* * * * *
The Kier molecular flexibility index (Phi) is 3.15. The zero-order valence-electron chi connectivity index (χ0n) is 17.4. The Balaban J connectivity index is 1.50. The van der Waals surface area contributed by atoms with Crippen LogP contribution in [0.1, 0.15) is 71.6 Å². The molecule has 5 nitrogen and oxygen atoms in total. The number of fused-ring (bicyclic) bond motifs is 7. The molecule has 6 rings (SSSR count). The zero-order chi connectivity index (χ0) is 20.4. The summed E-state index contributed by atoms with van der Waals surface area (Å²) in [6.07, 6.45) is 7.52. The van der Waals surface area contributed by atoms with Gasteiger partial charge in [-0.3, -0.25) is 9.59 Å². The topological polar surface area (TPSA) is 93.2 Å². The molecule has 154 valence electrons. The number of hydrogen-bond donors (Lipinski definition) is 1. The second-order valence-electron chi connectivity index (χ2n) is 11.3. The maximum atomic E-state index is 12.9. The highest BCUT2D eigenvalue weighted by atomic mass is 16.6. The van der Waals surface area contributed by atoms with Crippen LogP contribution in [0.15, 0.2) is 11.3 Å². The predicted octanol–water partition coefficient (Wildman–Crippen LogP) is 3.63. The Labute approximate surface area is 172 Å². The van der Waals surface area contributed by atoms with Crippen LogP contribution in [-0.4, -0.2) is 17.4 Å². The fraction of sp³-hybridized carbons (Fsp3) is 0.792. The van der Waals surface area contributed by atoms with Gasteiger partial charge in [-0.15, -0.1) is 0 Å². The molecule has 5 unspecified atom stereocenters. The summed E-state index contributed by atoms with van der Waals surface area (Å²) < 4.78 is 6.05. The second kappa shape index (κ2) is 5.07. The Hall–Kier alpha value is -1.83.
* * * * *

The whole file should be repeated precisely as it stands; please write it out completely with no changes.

The Kier molecular flexibility index (Phi) is 3.15. The zero-order valence-electron chi connectivity index (χ0n) is 17.4. The Balaban J connectivity index is 1.50. The van der Waals surface area contributed by atoms with Crippen LogP contribution in [0.1, 0.15) is 71.6 Å². The molecule has 5 nitrogen and oxygen atoms in total. The number of fused-ring (bicyclic) bond motifs is 7. The molecule has 6 rings (SSSR count). The zero-order chi connectivity index (χ0) is 20.4. The summed E-state index contributed by atoms with van der Waals surface area (Å²) in [6.07, 6.45) is 7.52. The van der Waals surface area contributed by atoms with Gasteiger partial charge in [-0.3, -0.25) is 9.59 Å². The topological polar surface area (TPSA) is 93.2 Å². The molecule has 154 valence electrons. The number of hydrogen-bond donors (Lipinski definition) is 1. The second-order valence-electron chi connectivity index (χ2n) is 11.3. The maximum atomic E-state index is 12.9. The highest BCUT2D eigenvalue weighted by atomic mass is 16.6. The van der Waals surface area contributed by atoms with Crippen LogP contribution in [0.15, 0.2) is 11.3 Å². The predicted octanol–water partition coefficient (Wildman–Crippen LogP) is 3.63. The Labute approximate surface area is 172 Å². The van der Waals surface area contributed by atoms with Crippen LogP contribution in [-0.4, -0.2) is 17.4 Å². The fraction of sp³-hybridized carbons (Fsp3) is 0.792. The van der Waals surface area contributed by atoms with Gasteiger partial charge in [-0.15, -0.1) is 0 Å². The molecule has 5 unspecified atom stereocenters. The summed E-state index contributed by atoms with van der Waals surface area (Å²) < 4.78 is 6.05. The second kappa shape index (κ2) is 5.07. The Hall–Kier alpha value is -1.83.